This is only one part of a description that focuses primarily on Tyrion's dwarfish characteristics, but it is the part that most T = T supporters place importance on. Tyrion's hair color does seem to bear a stronger resemblance to the silver-blonde hair of the Targaryens than the golden hair of the Lannisters, and while one of his eyes is green like those of his siblings, the other is black, which some have taken to denote a symbolically divided parentage, particularly since black is one of the colors of House Targaryen. Later, we are presented with another piece of evidence that Tyrion could have some dragon blood; namely, his obsession with the beasts themselves.

From AGOT, Tyrion II:

Tyrion had a morbid fascination with dragons. When he had first come to King's Landing for his sister's wedding to Robert Baratheon, he had made it a point to seek out the dragon skulls that had hung on the walls of Targaryen's throne room. King Robert had replaced them with banners and tapestries, but Tyrion had persisted until he found the skulls in the dank cellar where they had been stored.

He had expected to find them impressive, perhaps even frightening. He had not thought to find them beautiful. Yet they were. As black as onyx, polished smooth, so the bone seemed to shimmer in the light of his torch. They liked the fire, he sensed. He'd thrust the torch into the mouth of one of the larger skulls and made the shadows leap and dance on the wall behind him. The teeth were long, curving knives of black diamond. The flame of the torch was nothing to them; they had bathed in the heat of far greater fires. When he had moved away, Tyrion could have sworn that the beast's empty eye sockets had watched him go.

"What are you reading about?" he asked.

"Dragons," Tyrion told him.

"What good is that? There are no more dragons," the boy said with the easy certainty of youth.

"So they say," Tyrion replied. "Sad, isn't it? When I was your age, used to dream of having a dragon of my own."

"You did?" the boy said suspiciously. Perhaps he thought Tyrion was making fun of him.

"Oh, yes. Even a stunted, twisted, ugly little boy can look down over the world when he's seated on a dragon's back." Tyrion pushed the bearskin aside and climbed to his feet. "I used to start fires in the bowels of Casterly Rock and stare at the flames for hours, pretending they were dragonfire. Sometimes I'd imagine my father burning. At other times, my sister."

These two passages are the strongest pieces of evidence for Tyrion's Targaryen heritage. His "morbid fascination with dragons," the fact that he used to dream of them (as many Targaryens have done in the past; recall Egg's older brother, Daeron, from The Hedge Knight), the beauty he glimpsed in their bones and the predilection toward starting fires are all quite suggestive of the former ruling dynasty. The brilliant part is, if this theory does prove true, then it was indeed handled quite admirably. The above passages occur in the fourteenth chapter (including the prologue) of a book that contains a total of seventy-three. The best evidence for Tyrion being a Targaryen are given to us at the very beginning of a story that starts with House Targaryen having already been all but exterminated. At that point, we know almost nothing about that family, certainly not enough to suggest any of Tyrion's eccentricities as familial traits. In fact, the author uses said traits as a lead-in to provide exposition about House Targaryen through Tyrion's knowledge and memories; the association that springs to mind has nothing to do with plot or character background, but rather, a realization of storytelling technique. I don't know about anyone else, but when I first read the chapter in question, I may have considered the manner in which Mr. Martin was seamlessly providing information on his world and its history, without interrupting the flow of the story. I certainly wasn't making a connection between Tyrion's love of dragons and the same fondness in the Targaryen family.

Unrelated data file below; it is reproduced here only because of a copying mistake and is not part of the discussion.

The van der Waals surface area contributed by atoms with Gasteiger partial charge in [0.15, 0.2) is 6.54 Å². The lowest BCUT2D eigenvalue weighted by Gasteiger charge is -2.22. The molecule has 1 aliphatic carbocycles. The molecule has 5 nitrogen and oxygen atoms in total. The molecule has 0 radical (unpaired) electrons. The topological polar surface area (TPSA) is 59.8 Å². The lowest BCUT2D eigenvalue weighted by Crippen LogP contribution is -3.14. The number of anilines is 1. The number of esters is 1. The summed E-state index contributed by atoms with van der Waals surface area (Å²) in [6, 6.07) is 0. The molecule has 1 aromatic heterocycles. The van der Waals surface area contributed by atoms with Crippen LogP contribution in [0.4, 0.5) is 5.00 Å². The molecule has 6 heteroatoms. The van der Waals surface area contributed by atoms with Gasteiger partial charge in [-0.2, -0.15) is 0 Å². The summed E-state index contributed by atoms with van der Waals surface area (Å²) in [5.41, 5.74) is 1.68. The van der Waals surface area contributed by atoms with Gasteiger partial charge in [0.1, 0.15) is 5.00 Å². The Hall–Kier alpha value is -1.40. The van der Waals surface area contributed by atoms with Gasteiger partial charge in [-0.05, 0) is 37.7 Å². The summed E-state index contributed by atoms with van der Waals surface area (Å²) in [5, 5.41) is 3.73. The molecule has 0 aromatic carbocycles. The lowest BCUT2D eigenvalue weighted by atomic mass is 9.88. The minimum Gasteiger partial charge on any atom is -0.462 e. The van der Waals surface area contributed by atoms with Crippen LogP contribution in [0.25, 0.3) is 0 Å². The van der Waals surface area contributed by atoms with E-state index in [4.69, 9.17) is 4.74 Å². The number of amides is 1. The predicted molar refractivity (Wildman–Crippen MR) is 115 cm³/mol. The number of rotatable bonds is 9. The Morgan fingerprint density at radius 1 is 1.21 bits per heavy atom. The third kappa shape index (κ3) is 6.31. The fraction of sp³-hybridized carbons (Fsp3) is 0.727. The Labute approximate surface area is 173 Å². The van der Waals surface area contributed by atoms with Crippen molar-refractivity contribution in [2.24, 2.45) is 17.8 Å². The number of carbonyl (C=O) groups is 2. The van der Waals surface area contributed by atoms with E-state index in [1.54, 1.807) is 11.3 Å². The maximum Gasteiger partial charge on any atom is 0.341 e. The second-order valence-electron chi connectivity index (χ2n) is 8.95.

Finally, to round out the evidence for this theory, we have the last words of Lord Tywin Lannister, uttered in what initially seems to be pure vindictive spite at his son:

From ASOS, Tyrion XI:

"You shot me," he said incredulously, his eyes glassy with shock.

"You always were quick to grasp a situation, my lord," Tyrion said. "That must be why you're the Hand of the King."

" are son of mine."

"Now that's where you're wrong, Father. Why, I believe I'm you writ small. Do me a kindness now, and die quickly. I have a ship to catch."

Lord Tywin's last words: spite? A dying disownment of his son, who has just shot him with a crossbow? Or the truth, the kind of truth that a man like Tywin Lannister could only ever utter as he was about to die? Tyrion certainly seems to believe it is the former, but he could very well be wrong. Either interpretation makes sense. It might seem like a stretch to say that this passage could be evidence, depending on the circumstances; indeed, it is a stretch. However, that hardly means it isn't the case.